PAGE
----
IDGTF Review: ‘Monastic’ and ‘Like Orpheus’ at the Teachers’ Club
I found myself at the Teachers’ Club again last night. This time to watch some theatre from the week two programme of the International Dublin Gay Theatre Festival. For my viewing pleasure I saw ‘Monastic’ from Ireland in my old stomping ground of the basement theatre; as well as ‘Like Orpheus’ from Outré Theatre in Canada.
‘Monastic’ is a new work by playwright David Donovan and is directed by Kate Haley. It takes its inspiration from a news story a couple of years ago, when it was revealed that almost all seminarians in Maynooth College were active on Grindr, and were overwhelmingly gay and closeted. I remember being unsurprised by that revelation. About twenty years ago I was friends with a former seminarian who had shocked me to the core by telling me that he had once been in training to be a priest, and that by his estimation 90% of his class had been gay. I passed no outward judgement, but I had been confused as to why any healthy young man would want to sign up to that life. My reaction was possibly inspired by my deep-rooted atheism. I wasn’t impressed by the news story in 2016 however. It seemed so invasive, prurient and damaging to the troubled souls at the centre of the scandal. Were they suffering from Stockholm Syndrome? The homophobia, misogyny and self-hatred of the closeted church hierarchy is blatant to the world. I regarded the trainee priests at the centre of the ‘scandal’ as naïve victims who would have seen sense and left the seminary before ordination. Which had been the case for my friend and his entire class in the 1990s. They weren’t given that time thanks to the scandal.
‘Monastic’ is about three seminarians who are studying at the college. Ian and Harry (Kit Geraghty and Connor Molloy) are openly gay to each other. Both are tormented by their sexuality, but very fond of anonymous online hook-ups. Their square classmate Jack (Brian Briggs) is ignorant of the twitching bedsheets in the seminarian dormitories. The play explores the struggle of these three characters, as well as a mother (Antoinette Conroy) as she struggles to understand why her son would want to devote his life to the priesthood, The performances are all strong in this piece, capturing the confusion and isolation of these foolish, naive young men, who struggle to reconcile their faith with their sexuality. The set is very striking with a neon crucifix glowing ominously in the background; and a chequered black and while floor. This is an interesting, well directed play that was enjoyed by the entirely male audience (the ban on women priests probably the reason for this). I found the play quite challenging in places – this is related to my incomprehension why any young gay man – even a man of faith – would regard such a lonely existence as a valid career choice. Worth checking out.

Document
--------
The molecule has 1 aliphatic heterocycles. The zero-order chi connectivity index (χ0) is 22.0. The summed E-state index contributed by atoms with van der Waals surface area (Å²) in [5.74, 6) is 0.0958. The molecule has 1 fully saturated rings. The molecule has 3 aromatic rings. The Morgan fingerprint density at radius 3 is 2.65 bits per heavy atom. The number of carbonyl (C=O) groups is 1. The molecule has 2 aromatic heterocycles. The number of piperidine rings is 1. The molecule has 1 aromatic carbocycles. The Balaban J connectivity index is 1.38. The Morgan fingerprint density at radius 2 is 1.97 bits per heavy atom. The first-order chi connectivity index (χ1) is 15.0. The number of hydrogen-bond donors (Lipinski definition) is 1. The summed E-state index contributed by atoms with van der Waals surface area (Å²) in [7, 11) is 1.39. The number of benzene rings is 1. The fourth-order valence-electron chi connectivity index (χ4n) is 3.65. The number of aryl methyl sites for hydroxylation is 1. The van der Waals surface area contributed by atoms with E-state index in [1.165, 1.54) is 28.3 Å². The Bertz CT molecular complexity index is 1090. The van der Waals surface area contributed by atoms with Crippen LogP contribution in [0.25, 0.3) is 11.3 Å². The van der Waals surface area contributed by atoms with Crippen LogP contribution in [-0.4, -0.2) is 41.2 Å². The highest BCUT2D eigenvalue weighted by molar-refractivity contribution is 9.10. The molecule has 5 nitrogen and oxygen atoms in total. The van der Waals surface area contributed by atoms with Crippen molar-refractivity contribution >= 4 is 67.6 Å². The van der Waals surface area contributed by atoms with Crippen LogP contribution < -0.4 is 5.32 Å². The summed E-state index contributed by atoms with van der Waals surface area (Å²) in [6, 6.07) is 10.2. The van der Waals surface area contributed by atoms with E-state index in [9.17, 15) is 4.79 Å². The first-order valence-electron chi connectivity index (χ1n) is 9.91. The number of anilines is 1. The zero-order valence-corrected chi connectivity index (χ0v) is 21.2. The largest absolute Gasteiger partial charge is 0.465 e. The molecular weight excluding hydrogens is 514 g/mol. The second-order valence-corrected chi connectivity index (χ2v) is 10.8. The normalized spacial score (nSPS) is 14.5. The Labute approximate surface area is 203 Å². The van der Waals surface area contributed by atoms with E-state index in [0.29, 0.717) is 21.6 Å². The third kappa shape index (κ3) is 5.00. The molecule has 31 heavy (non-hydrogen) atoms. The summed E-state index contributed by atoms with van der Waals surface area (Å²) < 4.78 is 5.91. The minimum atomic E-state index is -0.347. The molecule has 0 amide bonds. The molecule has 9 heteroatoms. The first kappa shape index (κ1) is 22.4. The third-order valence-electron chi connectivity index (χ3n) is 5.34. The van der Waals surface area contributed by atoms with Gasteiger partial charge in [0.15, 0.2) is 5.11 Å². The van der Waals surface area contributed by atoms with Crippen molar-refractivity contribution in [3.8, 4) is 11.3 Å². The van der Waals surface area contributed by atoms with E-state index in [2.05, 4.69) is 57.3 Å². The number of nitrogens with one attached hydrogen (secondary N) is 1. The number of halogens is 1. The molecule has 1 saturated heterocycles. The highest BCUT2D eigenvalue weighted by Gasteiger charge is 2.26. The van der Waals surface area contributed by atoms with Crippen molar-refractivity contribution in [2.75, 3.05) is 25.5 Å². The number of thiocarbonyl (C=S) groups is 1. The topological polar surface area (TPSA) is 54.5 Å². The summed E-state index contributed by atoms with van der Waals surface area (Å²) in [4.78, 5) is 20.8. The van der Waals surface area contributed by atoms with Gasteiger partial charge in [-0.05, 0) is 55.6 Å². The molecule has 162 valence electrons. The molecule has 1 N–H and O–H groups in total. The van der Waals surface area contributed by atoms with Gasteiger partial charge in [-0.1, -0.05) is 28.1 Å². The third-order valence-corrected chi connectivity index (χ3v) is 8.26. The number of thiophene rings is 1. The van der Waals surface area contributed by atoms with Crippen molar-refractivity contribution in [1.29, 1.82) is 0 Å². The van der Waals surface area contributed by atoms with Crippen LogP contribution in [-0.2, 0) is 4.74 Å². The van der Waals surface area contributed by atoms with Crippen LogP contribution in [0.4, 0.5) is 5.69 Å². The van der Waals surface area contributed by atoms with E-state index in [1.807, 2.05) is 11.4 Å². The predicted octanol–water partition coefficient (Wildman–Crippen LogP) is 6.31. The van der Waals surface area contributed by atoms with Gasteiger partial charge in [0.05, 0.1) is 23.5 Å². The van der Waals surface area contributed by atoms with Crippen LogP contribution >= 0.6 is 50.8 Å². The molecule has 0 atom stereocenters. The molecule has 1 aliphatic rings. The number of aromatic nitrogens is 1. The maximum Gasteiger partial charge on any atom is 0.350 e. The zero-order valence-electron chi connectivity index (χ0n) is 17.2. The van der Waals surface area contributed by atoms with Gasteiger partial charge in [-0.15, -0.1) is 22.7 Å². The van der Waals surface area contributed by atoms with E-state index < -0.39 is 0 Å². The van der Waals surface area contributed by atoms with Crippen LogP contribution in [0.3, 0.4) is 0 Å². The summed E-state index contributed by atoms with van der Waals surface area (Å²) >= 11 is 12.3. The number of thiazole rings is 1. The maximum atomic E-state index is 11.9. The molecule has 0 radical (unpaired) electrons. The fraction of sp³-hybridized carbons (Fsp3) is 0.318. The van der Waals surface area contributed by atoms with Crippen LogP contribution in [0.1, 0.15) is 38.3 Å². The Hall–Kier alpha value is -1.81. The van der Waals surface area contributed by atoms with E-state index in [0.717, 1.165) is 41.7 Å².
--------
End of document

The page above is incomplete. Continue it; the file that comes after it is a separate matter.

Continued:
Next on my agenda was ‘Like Orpheus’ also in the Teachers’ Club. This is a production from festival veteran Theatre Outré who has performed over several years at the festival – I had been deeply impressed by the production of ‘Montparnasse’ in 2017. Written by Brett Dahl; directed by Jay Whitehead, and starring Dahl and Kevin Jesuino ‘Like Orpheus’ follows the aftermath of a serious sexual assault of a young man, drugged while dancing in an underground nightclub. The assault has been witnessed by others one of whom is now haunted by recurring visions of the horror he has witnessed. He pursues the young man seeking redemption.
‘Like Orpheus’ is a mixture of dance and text that jumps around in time and place. It tells the tale from the varying perspectives of both characters – the assault and the fallout. It is a beautiful piece of theatre – dark, fluid and haunting. It’s quite experimental so I am not sure whether my interpretation of the narrative is accurate, but I guess it’s open to different interpretations. The nudity contained in the piece is unnecessary to the arc of the story, but as I believe in the credo that nudity is not wrong, it is therefore quite acceptable. ‘Like Orpheus’ is a fascinating work, and well worth seeing if you are someone who can enjoy something a bit out there (or ‘outré’).
Read the full article by midnightmurphy on Midnightmurphy here.